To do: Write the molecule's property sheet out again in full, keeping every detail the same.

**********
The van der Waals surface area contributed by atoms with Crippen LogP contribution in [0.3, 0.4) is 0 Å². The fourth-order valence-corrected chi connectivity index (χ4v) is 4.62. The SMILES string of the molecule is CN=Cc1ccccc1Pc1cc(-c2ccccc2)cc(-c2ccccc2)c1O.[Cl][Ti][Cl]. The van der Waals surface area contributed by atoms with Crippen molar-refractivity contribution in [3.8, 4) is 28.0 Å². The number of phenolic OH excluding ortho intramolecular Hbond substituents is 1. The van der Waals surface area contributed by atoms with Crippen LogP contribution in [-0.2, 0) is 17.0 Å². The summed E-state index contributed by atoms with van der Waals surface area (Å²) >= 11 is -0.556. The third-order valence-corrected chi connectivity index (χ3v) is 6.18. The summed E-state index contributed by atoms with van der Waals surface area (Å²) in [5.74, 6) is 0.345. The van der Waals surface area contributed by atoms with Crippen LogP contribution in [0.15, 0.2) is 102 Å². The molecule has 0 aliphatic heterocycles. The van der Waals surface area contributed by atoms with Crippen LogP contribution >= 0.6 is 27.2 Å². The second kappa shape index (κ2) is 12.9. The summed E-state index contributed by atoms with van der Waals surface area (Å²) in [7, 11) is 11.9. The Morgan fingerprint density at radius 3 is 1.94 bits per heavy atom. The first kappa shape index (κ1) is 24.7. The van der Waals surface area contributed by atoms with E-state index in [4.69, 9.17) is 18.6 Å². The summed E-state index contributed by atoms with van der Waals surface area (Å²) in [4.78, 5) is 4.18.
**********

The van der Waals surface area contributed by atoms with Crippen LogP contribution in [0.3, 0.4) is 0 Å². The fourth-order valence-corrected chi connectivity index (χ4v) is 4.62. The SMILES string of the molecule is CN=Cc1ccccc1Pc1cc(-c2ccccc2)cc(-c2ccccc2)c1O.[Cl][Ti][Cl]. The van der Waals surface area contributed by atoms with Crippen molar-refractivity contribution in [3.8, 4) is 28.0 Å². The number of phenolic OH excluding ortho intramolecular Hbond substituents is 1. The van der Waals surface area contributed by atoms with Crippen LogP contribution in [-0.2, 0) is 17.0 Å². The summed E-state index contributed by atoms with van der Waals surface area (Å²) >= 11 is -0.556. The third-order valence-corrected chi connectivity index (χ3v) is 6.18. The summed E-state index contributed by atoms with van der Waals surface area (Å²) in [5.74, 6) is 0.345. The van der Waals surface area contributed by atoms with Crippen LogP contribution in [0.15, 0.2) is 102 Å². The molecule has 0 aliphatic heterocycles. The van der Waals surface area contributed by atoms with Crippen LogP contribution >= 0.6 is 27.2 Å². The second kappa shape index (κ2) is 12.9. The summed E-state index contributed by atoms with van der Waals surface area (Å²) in [7, 11) is 11.9. The Morgan fingerprint density at radius 3 is 1.94 bits per heavy atom. The first kappa shape index (κ1) is 24.7. The van der Waals surface area contributed by atoms with E-state index in [4.69, 9.17) is 18.6 Å². The summed E-state index contributed by atoms with van der Waals surface area (Å²) in [4.78, 5) is 4.18.